Yesterday Disney announced that it’ll reopen Shanghai Disneyland on May 11. The first of the company’s 12 theme parks to close due to the coronavirus, it will also be the first to reopen, albeit with a variety of new precautions and policies to hopefully stem the risk of infection. No other Disney parks are currently scheduled to reopen at the moment, but when they do we can probably expect them to follow some of the same procedures as Shanghai.
Here’s what they entail. Capacity will be limited to 30% a day, which roughly comes out to 24,000 visitors. Disney CEO Bob Chapek says attendance will be even more limited to start, before gradually building up to 30% over a period of weeks. That won’t automatically ensure that visitors stay distant, but it will help prevent the massive crowds that typically congregate in Disney parks.
To get in the park, tickets will have to be bought in advance and for specific dates. Annual passholders won’t be able to just show up—they, too, will need to schedule reservations for specific days in advance.
Disney will also follow local medical guidelines for all guests. For Shanghai, that means all guests will have to wear masks, as will cast members (the term Disney uses for its employees). China also uses a QR code app to track movements and contacts in an attempt to prevent spread of the disease; that app will remain in force within Disneyland.
Sanitation measures will also be ramped up, with hand sanitizers located near stores, rides and restaurants, and regular, frequent disinfection of surfaces throughout the park.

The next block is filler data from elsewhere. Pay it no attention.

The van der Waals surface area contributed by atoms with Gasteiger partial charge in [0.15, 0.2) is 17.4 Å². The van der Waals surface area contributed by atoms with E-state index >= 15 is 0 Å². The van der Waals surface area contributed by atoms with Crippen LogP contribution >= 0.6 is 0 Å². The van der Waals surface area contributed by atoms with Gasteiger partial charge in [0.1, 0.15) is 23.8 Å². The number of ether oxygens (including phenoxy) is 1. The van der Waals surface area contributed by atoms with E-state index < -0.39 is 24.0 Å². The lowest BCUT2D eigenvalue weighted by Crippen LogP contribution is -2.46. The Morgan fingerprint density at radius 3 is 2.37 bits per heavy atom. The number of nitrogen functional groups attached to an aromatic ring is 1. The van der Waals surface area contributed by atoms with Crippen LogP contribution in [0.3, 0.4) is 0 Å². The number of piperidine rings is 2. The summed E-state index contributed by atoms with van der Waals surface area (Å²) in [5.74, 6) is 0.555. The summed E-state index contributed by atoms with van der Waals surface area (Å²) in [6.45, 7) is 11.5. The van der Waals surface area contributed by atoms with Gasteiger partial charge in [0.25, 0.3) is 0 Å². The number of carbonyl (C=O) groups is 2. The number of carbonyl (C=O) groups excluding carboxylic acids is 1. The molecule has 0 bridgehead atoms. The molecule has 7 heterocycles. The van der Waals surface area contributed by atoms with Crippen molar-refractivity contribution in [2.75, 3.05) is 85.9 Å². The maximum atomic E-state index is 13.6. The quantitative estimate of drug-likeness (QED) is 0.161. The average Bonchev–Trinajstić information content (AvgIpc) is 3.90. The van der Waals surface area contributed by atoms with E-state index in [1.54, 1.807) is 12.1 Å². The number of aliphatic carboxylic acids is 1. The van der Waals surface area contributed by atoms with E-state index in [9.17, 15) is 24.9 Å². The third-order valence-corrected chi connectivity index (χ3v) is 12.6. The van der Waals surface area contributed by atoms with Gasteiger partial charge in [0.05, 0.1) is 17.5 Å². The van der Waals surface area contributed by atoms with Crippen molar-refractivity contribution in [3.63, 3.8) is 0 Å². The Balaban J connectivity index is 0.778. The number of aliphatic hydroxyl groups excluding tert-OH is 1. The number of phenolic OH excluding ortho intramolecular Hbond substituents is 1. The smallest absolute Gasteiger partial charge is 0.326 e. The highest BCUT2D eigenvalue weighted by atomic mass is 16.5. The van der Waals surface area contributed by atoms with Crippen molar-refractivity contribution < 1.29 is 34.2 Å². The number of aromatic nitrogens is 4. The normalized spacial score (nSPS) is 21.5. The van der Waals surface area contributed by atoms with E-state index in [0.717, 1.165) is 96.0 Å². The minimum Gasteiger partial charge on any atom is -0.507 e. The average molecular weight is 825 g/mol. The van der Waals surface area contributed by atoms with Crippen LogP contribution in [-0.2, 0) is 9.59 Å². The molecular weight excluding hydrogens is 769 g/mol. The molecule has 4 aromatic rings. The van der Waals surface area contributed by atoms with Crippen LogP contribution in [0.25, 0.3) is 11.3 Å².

Other precautions include either marking off queues for rides to maintain the proper social distance, or using apps to replace physical lines with a virtual queue system. Disney has had some success with virtual queues with its Star Wars: Rise of the Resistance attraction, although even that elaborately planned and well-implemented process still results in a physical line near the end of the ride’s queue.
Most of the park’s attractions and rides would reopen, along with shops and restaurants. Theaters would remain closed, though, so no indoors shows. Character meet and greets would also be suspended, and events like parades and fireworks—which pretty much require large, stationary groups of onlookers to crowd all up on top of each other—will also not be running.
Disney’s other parks aren’t likely to open until the summer, although with Florida’s accelerated return to regular operations Disney World could be relatively close to reopening. Whenever that happens, it’s likely we’ll see many of the same steps that’ll be taken in Shanghai starting next week. No matter when Disney’s other parks open, they’ll definitely feel different than the last time they welcomed guests.
Senior editor Garrett Martin writes about videogames, comedy, travel, theme parks, wrestling, and anything else that gets in his way. He’s on Twitter @grmartin.